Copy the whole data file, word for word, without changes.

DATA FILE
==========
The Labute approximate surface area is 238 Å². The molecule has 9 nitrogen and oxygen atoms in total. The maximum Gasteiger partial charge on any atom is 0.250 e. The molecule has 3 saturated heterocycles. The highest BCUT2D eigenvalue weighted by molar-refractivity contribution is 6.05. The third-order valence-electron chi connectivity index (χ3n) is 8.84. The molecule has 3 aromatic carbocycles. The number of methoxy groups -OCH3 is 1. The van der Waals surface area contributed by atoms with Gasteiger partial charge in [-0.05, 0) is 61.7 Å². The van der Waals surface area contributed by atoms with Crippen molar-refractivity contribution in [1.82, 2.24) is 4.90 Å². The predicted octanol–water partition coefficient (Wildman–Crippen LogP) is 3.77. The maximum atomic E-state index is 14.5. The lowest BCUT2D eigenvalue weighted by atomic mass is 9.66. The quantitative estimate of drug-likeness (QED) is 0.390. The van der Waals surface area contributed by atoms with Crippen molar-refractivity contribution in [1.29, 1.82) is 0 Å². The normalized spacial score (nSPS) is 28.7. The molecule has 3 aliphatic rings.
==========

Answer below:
The Labute approximate surface area is 238 Å². The molecule has 9 nitrogen and oxygen atoms in total. The maximum Gasteiger partial charge on any atom is 0.250 e. The molecule has 3 saturated heterocycles. The highest BCUT2D eigenvalue weighted by molar-refractivity contribution is 6.05. The third-order valence-electron chi connectivity index (χ3n) is 8.84. The molecule has 3 aromatic carbocycles. The number of methoxy groups -OCH3 is 1. The van der Waals surface area contributed by atoms with Gasteiger partial charge in [-0.05, 0) is 61.7 Å². The van der Waals surface area contributed by atoms with Crippen molar-refractivity contribution in [1.82, 2.24) is 4.90 Å². The predicted octanol–water partition coefficient (Wildman–Crippen LogP) is 3.77. The maximum atomic E-state index is 14.5. The lowest BCUT2D eigenvalue weighted by atomic mass is 9.66. The quantitative estimate of drug-likeness (QED) is 0.390. The van der Waals surface area contributed by atoms with Crippen molar-refractivity contribution in [1.29, 1.82) is 0 Å². The normalized spacial score (nSPS) is 28.7. The molecule has 3 aliphatic rings.